The lights will come on again!


The ByTowne is now closed. But there's good news!

After the pandemic has been brought under control,
new management will take over the space and the ByTowne will re-open.

It may take a while for pandemic restrictions to be eased enough
that a feasible number of patrons can be allowed to watch a movie again,
but the new owners are working towards that day.

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The Trip

Good meals. Fine whines.

In contrast to Roger Corman’s 1967 freakout, The Trip, no hallucinogens are harmed in the Michael Winterbottom comedy of the same title, a British road movie laced with lacerating laughs and starring Steve Coogan and Rob Brydon. Mr. Coogan does, in fact, smoke a joint, lighting up in the same house where Coleridge wrote ‘Dejection: An Ode’ and indulged in opium, the soporific that enslaved him in ‘humiliation and debasement.’ Mr. Coogan has made a career partly by riffing on narcissism and he’s in fine self-loving form, as is Mr. Brydon. For one man, the humiliation of choice here is fame (with a debasement chaser), while for the other it’s his incessant vocal mugging. Both give you a contact high.

The duo’s dueling funnymen routine will be familiar if you’ve seen Mr. Winterbottom’s earlier film Tristram Shandy: A Cock And Bull Story, or were in Britain last fall and caught The Trip when it was a six-part BBC2 television series. To rewind: Mr. Coogan accepts a gig from The Observer of London to review six restaurants in northern England. He plans to take his girlfriend, but is forced, with demonstrable reluctance, to ask Mr. Brydon instead. Straightaway, the two friendly combatants are motoring out of London in a Range Rover, maps and gags at the ready.

Poster art for The TripAs in many road movies, the trip becomes an occasion for philosophizing, a journey inward and out as the men joust and parry, improvising and entertaining each other, at times by imitating, hilariously, someone else (Michael Caine, Sean Connery). They also eat, of course, often and well, dining in restaurants where the rooms and service are hushed and the dishes extravagantly conceptualized and prepared. (With The Observer paying, money isn’t an issue.) There are gardens of vegetables, oceans of seafood, a veritable abattoir of meat. At the Cumbrian restaurant L’Enclume (one Michelin star), the near-parodic haute and low offerings include lollipops ‘made out of duck fat with peanuts’ (‘Why not?’ Mr. Coogan muses) and some foamy pea-green ick made from mallow, ginger beer and whiskey and served in a martini glass.

’The consistency,’ Mr. Coogan says after braving a sip, ‘is a bit like snot.’ Pause. ‘But it tastes great.’

In between the truffle ravioli and Burgundy, the vocal caricatures and Lake District landscapes, Mr. Coogan and Mr. Brydon goad each other with prickly jokes and smiled insults all while comparing their successes, reciting poetry and walking the moors, as well as an occasional tightrope. Sometimes the camaraderie edges into aggression that is soon snuffed out with laughter. Mr. Coogan’s stated desire to act for film-art ‘auteurs,’ is one well-chewed bone they tug at, as is Mr. Brydon’s populist appeal. Since they worked with Mr. Winterbottom in his 2002 film 24 Hour Party People, Mr. Brydon has continued to blow up bigger in Britain, while Mr. Coogan’s Hollywood future has dimmed (his star turn in Around The World In 80 Days went nowhere), developments that give The Trip a sting of truth.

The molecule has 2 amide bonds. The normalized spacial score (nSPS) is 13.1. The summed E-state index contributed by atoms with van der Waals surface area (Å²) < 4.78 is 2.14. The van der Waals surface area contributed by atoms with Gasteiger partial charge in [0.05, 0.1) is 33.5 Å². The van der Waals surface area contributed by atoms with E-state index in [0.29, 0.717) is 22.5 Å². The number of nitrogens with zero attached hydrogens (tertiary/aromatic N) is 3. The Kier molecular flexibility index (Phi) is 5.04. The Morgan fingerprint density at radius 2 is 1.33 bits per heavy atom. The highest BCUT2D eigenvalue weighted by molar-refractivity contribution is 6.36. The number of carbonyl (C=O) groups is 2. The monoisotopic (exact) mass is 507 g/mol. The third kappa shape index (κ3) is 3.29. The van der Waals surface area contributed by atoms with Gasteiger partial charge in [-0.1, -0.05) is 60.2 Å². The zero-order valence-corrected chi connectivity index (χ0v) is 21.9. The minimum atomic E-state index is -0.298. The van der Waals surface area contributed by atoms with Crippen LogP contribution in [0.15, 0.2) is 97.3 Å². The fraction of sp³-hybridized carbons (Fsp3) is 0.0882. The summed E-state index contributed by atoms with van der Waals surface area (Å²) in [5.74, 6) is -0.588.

Oh, how Mr. Coogan aches for celebrity. Or at least that’s what his on-screen character yearns for. It’s unclear which is which, who is who, and that’s part of the journey – the destination too. To the extent that the man at the wheel (Mr. Coogan) and the guy riding shotgun (Mr. Brydon) are playacting is a question that Mr. Winterbottom and his stars enjoyably bat around. Does it matter where a performer ends and the persona begins, or if the two can be separated? In The Trip you search for authenticity among the jokes and lulls, but what you get is what you see and hear: Mr. Coogan sniping, eating and whining, endlessly whining, about the size of his rooms, the state of his career, and Mr. Brydon a blissful foil. It’s plenty real.

Even so, it’s impossible to know if Mr. Coogan is honestly wounded and if Mr. Brydon is as cheerfully impervious to insult as he appears. It’s easier to guess: maybe so. In one scene Mr. Coogan tries to mimic Mr. Brydon’s popular ‘small man in a box’ voice and its tiny peeping, but fails. Looking into a mirror, Mr. Coogan says with strangled effort – addressing his twin self, the one perhaps responsible for great Coogan creations like Alan Partridge – ‘I don’t care about silly voices.’ It’s a perfect encapsulation of the contradictions and sad-funny neediness that The Trip gets at so well and a moment that Mr. Winterbottom almost blows with the tinkling piano that creeps onto the soundtrack whenever things turn self-consciously serious. There’s no need to milk the tears when, like the laughs, they’re already flowing.

–Manohla Dargis, The New York Times

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